My question is the following: Are there any design patterns for representing chainable functions that are for the problem described below?
High-Level Decription of the Process
I'm currently building an image-processing server, whose functionality is exposed via a web API.
Clients first authenticate, then request that one or more analyses be performed by the server. Once a client has authenticated and requested his analysis stack, he streams his video data to the analysis server.
On the server side, the
Stream class is used to represent the flow of data. It's the first-class object around which the pipeline is built, and it can be thought of as an ordered FIFO queue of sorts. Frames are pushed, in order of arrival, onto the
Stream instance, and each stream may optionally map a function onto its data. Results from a mapped function are projected onto a new
# input_stream is asynchronously updated with incoming frames stream = input_stream.map(do_sobel_filter) # apply Sobel filter to each incoming frame stream2 = stream.window(fn, 10) # apply function to a sliding window of 10 frames
An important side-note is that our use of
Stream objects allows us to apply functions either to individual frames or to groups of frames. This is useful as some analyses require context.
Requirements & Constraints
The above bold text is particularly important; A given client will be authorized only to perform a subset of the image analyses offered by our system. This in turn makes it critical that we be able to dynamically compose the image-processing pipeline -- we don't want to perform expensive computations only to throw away the result.
Further complicating the matter is the fact that almost all of the analyses we offer have some prerequisites, that is, operation Oi may depend on the result of operation Oi-n. Our system needs to resolve these dependencies and run each operation exactly once.
Finally, the chaining/composition of operations must be associative. This is because we'd like to be able to compose reusable higher-level computations from lower-level atomic computations. For instance, consider the sequence of operations
x -> y -> z. We would like to be able to assign the ordered chain
x->y->z to a variable, thus
CMP1 = x->y->z. Similarly,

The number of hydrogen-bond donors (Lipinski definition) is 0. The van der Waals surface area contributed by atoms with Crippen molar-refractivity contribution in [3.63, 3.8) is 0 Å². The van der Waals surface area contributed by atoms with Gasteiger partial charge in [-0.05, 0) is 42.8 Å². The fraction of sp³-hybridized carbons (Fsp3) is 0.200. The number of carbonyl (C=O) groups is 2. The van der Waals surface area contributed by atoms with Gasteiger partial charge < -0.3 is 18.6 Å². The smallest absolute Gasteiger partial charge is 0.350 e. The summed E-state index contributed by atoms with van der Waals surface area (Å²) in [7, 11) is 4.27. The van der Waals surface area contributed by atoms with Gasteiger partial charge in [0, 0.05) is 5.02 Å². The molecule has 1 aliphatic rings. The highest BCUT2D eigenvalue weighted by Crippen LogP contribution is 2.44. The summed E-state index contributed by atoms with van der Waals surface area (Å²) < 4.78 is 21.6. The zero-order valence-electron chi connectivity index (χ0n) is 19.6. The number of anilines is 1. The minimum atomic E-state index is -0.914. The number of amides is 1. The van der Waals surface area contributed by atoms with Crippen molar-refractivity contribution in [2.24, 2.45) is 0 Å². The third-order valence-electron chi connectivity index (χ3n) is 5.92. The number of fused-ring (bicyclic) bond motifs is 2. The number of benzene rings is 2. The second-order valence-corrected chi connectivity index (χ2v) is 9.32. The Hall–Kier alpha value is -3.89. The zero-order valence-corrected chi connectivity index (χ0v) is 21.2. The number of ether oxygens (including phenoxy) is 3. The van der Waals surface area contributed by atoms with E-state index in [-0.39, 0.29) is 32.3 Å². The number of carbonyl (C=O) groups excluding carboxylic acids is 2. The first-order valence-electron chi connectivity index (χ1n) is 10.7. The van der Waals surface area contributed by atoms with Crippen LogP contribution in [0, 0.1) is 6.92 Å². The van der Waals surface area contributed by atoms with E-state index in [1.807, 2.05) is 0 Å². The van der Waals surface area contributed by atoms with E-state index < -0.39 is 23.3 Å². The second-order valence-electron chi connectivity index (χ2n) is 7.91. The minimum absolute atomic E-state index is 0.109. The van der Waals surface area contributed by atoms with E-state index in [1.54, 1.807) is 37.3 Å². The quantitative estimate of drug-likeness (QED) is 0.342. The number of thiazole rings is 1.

CMP2 is the result of chaining operations
a->b->c. Ultimately, we would like to be able to do the equivalent of
CMP3 = CMP1 -> CMP2, and have this be strictly equivalent to
CMP3 = x->y->z->a->b->c (associativity).
To summarize, here are the requirements for my image analysis function objects:
- Functions must be composeable, meaning that it should be possible to manipulate a first-class object that represents a series of sub-computations.
- Ideally, functions should resolve dependencies, meaning that doing
A -> Bshould implicitly evaluate to
A -> X -> Cif
Cdepends on both
X. This may be worthy of it's own question, and so should be treated as a soft requirement.
- Chaining of operations should be associative, and composed functions should also be chainable. The idea is to have a reusable pattern for representing increasingly complex pipelines.
Are there any well-tested patterns for achieving such a result?
1) In response to @Giorgio's questions, my (admittedly ambiguous) notation serves to distinguish between the temporal order of frames and the order of operations. Below is an example of how an operation can depend on its preceding counterparts:
FindFace -> FindEyes -> SegmentEye -> MeasurePupilDiameter
Here we can see that each function after
FindFace depends on the cumulative result of the preceding functions. Now consider:
FindFace -> FindEyes -> SegmentEye -> GetIrisColorHistogram
This second example demonstrates how there is often a common core of operations that needs to be performed across analyses. When composing operations, I'd like to do steps 1 - 3 only once, and then apply
GetIrisColorHistogram from there.
Intuitively, it seems like the right way to do this would be to assign a dictionary to my
Frame object and fill it with features as they're computed -- a memoize pattern, if you will. From there, however, it's unclear to me how I should go about abstracting all the boilerplate code pertaining to (a) checking if a prerequisite feature has already been computed and (b) automatically calling the appropriate function if it has not.